A taxpayer has been successful before the Federal Court when it argued that interest on overpaid GST accrued from the day on which the GST ‘surplus arose’ under the relevant definition: ‘RBA interest day’ s12AA, s12AD & s12AF of the Taxation (Interest on Overpayments and Early Payments) Act 1983 (Overpayments Act).

This sounds boring, but it in fact gave the taxpayer a large amount of interest:

  • That is, interest over 2 years and 7 Months, from December 2009 (when, retrospectively, it was found to be entitled to a refund) to July 2012, when the Commissioner did, in fact, pay the refund.
  • The Commissioner was arguing it ought only be 1 month, being the time it took him to pay the refund, after the taxpayer gave notice of the amount it thought should be refunded.

This continues a stunning series of wins, for Travelex – first on the substantive GST issue and then on the amount of interest.

This is how the interest matter came before the Court.

In 2010, the taxpayer obtained a favourable decision (TravelexLtd v FCT [2010] HCA 33) when the High Court held that the taxpayer’s supply of foreign currency on the departure side of the Customs barrier was GST-free as an export under the s38-190(1), item 4(a) of the GST Act: “a supply [of] rights if: (a) the rights are for use outside Australia” (holding that the supply of foreign bank notes, was, in substance, the supply of the rights they gave, in the foreign country, to buy things – the notes having little intrinsic value as just a piece of paper).

As a result, the Taxpayer was entitled to a refund for the relevant periods (because it had paid the GST, and did not owe other amounts on it’s ‘Integrated Client Account’, so that it had an “RBA surplus”, in that account, that the Commissioner was obliged to pay, to the Taxpayer, under under s8AAZLF(1) of the TAA).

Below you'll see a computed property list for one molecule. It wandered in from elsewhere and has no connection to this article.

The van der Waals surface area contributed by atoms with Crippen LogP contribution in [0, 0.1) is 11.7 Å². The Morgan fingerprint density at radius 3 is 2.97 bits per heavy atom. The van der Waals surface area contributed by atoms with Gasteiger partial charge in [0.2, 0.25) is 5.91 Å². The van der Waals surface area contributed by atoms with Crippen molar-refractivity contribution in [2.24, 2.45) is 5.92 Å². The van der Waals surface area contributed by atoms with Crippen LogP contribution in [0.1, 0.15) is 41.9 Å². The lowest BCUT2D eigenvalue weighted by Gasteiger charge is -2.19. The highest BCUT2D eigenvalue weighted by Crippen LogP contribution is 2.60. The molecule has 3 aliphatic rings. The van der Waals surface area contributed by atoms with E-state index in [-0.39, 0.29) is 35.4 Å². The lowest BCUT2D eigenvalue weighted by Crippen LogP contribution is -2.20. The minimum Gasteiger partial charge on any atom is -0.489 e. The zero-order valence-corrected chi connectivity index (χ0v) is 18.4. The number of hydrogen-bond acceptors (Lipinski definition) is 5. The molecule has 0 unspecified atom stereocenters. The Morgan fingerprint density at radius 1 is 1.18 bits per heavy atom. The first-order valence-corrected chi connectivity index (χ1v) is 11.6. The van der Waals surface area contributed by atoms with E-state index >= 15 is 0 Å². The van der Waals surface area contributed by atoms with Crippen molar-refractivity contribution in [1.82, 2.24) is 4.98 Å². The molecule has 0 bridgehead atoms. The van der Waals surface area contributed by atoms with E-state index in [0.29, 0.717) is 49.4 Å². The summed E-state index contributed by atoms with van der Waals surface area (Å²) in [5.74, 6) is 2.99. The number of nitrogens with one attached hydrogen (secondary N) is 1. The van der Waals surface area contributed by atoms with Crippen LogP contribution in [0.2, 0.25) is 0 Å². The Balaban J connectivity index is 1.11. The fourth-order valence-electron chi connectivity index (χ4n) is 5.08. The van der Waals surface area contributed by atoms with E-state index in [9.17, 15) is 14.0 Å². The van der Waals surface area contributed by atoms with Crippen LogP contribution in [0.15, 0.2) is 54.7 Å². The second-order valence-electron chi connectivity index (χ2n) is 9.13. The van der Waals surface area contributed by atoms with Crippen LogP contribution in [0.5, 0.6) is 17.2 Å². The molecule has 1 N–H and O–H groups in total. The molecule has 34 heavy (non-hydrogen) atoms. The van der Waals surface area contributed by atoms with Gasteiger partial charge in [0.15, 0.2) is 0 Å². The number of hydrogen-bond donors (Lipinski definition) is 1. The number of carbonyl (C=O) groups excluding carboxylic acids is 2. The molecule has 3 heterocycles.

The Taxpayer had notified the ATO, by letter dated 8 June 2012, of the amount of the refund, which the ATO pay subsequently (on 6 July 2012).

The taxpayer was entitled to interest on the refunded amount under  The Overpayments Act was amended to provide for refunds of RBA surpluses by inserting Part IIIAA (of which s12AA is the first section).

  • s12AA provides that the Commissioner must pay interest, if the actual refund was after the “RBA interest day”.
  • s12AD provides that the Commissioner must pay interest “from the end of the ‘RBA Interest day’ until the end of the day on which the refund takes place”.
  • s12AF provides ‘definitions’ for the various terms used for RBA surplus refunds (Part IIIAA), including the pivotal ‘RBA interest day’. For these purposes it means 14 days after the later to occur of (a) the “day the surplus arises” or, if applicable (b) the day on which the Taxpayer gave the Commissioner any notice required under s8AAZLG or s8AAZLGA of the TAA (which entitles the Commissioner to defer refunds whilst awaiting and verifying any information).
  • Section 8AAZLG only allowed the Commissioner to defer refunds, whilst awaiting any ‘notification’ the Taxpayer ‘is required to give’ under ‘any of the BAS provisions’.  that the Taxpayer must give the Commissioner, under any of the ‘BAS provisions’ that would affect the amount of the refund.